Hayashi was tapped in August 2021 to be the interim superintendent when Christina Kishimoto's contract expired.

In May, the state Board of Education selected Hayashi over two other candidates after a 13-hour meeting. Dozens of testifiers supported Hayashi, citing his experience as an educator and administrator, and the support and resources he provided for staff and students.

However, Hayashi entered the interim superintendent position when the state was still dealing with the impacts of the pandemic. At the time, the state was dealing with the Delta variant surge, and COVID vaccines were not available for those under age 12.

Hayashi maintained the department's decision to hold in-person learning, with some caveats — such as mandatory mask wearing indoors, and, at the time, outdoors.

"Keeping our schools open, it was really important for kids — to be able to ensure that they're in school, that they're able to be with their peers, that they're able to access the kinds of services that schools provide," he said.

But dozens of parents and residents testified against Hayashi during the BOE's May special meeting. They cited his decision to extend the mask mandate in schools, and criticized his lack of communication with parents.

"I definitely understand that they have their opinions, and their thoughts and their beliefs. And I respect that," he said. "I would also hope that they also understand, whether we agree or agree to disagree, that [the] number one priority for me is the safety of our kids and our employees. And no decision is easy to make when you're making a decision on behalf of 160,000 kids and 40,000 employees."

Hayashi tells HPR when it comes to communication, he and his staff are always working to improve. And while staff tried their best to communicate with principals and parents, he acknowledged not everyone may have gotten a response.

While this will be Hayashi's second school year overseeing the DOE, it will be his first fully steering the course of Hawaiʻi's public education system.

"There's definitely an urgency for us to address needs that our students have coming off of a pandemic, Hayashi said. "I think there's many areas that we need to work in, but how do we collect that data, providing those opportunities for students to improve, and support our teachers in the classroom, and our school leaders to be able to the important work that they need to do."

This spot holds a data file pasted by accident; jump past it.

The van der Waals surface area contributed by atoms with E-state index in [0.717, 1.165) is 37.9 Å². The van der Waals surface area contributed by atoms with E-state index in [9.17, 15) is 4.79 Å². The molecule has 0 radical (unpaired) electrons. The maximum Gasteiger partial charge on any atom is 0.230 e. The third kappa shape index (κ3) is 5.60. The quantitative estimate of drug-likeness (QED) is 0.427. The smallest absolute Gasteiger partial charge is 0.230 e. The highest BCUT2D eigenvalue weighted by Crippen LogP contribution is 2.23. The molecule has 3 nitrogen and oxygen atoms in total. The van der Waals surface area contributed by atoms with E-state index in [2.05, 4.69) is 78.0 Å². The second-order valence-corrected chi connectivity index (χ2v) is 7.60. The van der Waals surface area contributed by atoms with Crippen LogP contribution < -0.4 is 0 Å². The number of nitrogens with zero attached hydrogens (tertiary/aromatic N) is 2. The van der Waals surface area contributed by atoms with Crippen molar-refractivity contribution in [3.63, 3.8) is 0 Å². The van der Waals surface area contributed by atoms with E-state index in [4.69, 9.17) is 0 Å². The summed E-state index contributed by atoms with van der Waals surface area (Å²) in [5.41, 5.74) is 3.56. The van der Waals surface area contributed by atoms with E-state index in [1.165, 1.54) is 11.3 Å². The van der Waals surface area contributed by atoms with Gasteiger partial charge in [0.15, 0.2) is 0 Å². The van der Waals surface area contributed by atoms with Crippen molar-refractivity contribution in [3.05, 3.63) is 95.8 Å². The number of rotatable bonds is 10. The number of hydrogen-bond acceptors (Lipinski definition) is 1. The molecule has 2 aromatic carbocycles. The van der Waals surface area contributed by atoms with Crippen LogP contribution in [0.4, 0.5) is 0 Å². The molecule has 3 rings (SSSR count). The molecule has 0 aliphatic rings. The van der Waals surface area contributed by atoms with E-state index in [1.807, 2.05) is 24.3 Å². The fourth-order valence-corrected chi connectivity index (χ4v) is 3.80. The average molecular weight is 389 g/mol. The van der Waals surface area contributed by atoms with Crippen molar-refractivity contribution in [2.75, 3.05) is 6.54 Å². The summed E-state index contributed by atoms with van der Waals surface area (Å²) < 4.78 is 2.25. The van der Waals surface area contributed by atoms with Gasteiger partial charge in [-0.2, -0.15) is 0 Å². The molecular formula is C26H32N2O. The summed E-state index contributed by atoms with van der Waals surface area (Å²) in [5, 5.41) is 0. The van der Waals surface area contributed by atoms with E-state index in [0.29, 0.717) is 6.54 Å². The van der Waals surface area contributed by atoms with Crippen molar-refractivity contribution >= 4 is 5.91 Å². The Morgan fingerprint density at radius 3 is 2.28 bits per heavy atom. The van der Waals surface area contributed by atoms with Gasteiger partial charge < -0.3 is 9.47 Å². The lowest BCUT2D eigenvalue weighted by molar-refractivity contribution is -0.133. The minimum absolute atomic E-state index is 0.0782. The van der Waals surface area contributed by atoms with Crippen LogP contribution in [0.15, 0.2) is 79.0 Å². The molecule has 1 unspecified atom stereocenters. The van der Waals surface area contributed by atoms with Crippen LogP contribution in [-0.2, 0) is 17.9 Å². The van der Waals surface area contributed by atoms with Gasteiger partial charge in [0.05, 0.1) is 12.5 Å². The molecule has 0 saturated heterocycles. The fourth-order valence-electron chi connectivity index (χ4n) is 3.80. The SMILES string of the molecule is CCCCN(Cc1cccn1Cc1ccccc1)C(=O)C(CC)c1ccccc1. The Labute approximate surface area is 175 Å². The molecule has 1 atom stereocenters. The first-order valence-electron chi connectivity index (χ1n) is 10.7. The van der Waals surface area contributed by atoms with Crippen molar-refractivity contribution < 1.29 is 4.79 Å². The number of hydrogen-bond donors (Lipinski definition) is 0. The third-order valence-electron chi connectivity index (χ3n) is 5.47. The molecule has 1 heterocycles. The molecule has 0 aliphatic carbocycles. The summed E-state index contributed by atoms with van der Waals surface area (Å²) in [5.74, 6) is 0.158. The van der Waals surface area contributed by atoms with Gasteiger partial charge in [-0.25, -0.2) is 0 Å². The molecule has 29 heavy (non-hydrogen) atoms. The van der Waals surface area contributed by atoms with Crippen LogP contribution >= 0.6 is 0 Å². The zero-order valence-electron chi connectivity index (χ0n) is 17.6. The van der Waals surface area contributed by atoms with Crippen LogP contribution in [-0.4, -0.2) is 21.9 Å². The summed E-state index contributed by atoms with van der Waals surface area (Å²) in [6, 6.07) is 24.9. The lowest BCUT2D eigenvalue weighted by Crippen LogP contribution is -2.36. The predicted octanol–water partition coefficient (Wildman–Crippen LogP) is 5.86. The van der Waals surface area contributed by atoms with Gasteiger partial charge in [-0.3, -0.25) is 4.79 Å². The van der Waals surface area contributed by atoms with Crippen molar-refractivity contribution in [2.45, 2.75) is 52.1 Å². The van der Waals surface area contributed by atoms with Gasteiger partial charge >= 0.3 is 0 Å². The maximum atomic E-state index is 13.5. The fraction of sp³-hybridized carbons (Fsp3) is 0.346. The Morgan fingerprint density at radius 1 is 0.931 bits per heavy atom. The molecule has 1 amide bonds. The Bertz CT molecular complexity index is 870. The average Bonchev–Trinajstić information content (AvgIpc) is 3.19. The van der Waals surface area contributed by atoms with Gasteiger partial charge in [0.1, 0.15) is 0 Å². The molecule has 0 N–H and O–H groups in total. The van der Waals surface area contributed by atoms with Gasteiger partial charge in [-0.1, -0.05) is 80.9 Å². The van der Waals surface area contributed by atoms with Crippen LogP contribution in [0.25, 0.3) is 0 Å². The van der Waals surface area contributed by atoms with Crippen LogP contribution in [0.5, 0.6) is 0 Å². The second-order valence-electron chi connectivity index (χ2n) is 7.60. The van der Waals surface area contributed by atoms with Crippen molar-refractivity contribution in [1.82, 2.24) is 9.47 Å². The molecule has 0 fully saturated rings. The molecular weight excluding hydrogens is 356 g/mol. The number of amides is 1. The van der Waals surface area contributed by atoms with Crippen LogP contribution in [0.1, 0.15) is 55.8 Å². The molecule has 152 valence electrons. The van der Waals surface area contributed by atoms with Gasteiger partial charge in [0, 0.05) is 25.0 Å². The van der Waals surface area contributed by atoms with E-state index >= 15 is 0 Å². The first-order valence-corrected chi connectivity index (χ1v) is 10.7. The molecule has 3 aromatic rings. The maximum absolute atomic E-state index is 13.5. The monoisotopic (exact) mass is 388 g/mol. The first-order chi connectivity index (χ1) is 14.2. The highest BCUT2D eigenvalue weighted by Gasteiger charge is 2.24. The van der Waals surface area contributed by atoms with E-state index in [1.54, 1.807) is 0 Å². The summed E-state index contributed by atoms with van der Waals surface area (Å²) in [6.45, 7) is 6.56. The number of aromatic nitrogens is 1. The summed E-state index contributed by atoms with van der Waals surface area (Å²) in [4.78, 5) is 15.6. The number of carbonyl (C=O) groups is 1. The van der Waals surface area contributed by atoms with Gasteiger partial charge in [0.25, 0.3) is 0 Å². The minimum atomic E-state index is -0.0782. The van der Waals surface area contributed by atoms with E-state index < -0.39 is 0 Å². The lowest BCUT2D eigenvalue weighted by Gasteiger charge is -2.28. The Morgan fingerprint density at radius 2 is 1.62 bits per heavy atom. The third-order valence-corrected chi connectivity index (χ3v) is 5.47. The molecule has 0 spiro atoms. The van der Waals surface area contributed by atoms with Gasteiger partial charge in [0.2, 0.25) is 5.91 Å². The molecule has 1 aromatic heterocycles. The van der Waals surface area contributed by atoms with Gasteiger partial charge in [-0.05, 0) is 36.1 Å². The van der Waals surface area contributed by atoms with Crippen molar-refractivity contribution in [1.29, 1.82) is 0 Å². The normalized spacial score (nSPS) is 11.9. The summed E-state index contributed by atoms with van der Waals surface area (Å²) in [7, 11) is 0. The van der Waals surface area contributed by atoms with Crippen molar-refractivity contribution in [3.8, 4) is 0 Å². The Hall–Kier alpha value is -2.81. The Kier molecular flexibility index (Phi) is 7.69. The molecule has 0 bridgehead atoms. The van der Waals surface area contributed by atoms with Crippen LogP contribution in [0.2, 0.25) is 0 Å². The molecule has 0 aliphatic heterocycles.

While there's a lot he wants to accomplish during his tenure, such as expanding career development opportunities or providing the resources to allow schools to expand programs for student growth, he knows he will not be alone.

"What keeps me up at night I think is, am I doing all I can to make a difference to support our system? But I think the great thing is that it's not just me, we have a lot of hands working together."

On the other hand, Hayashi says interacting with students and school administrators is what drives him in the morning.

"It's especially easy to get up in the morning when I'm going to visit a school," he said. "Watching kids come off the bus, early in the morning, just seeing them excited about being in school — whether it's elementary, middle or high school. ... You can feel that energy. You know, that doesn't just happen. It comes with a lot of hard work and intention by the employees.

"And if I'm not visiting a school, to come to work and I get to work with professionals that are very committed to making the difference, Hayashi said. "That's what it's all about."

No matter how difficult a job the superintendent position may be, Hayashi says there's nothing else he'd rather be doing other than being an educator.

Casey Harlow was an HPR reporter and occasionally filled in as local host of Morning Edition and All Things Considered.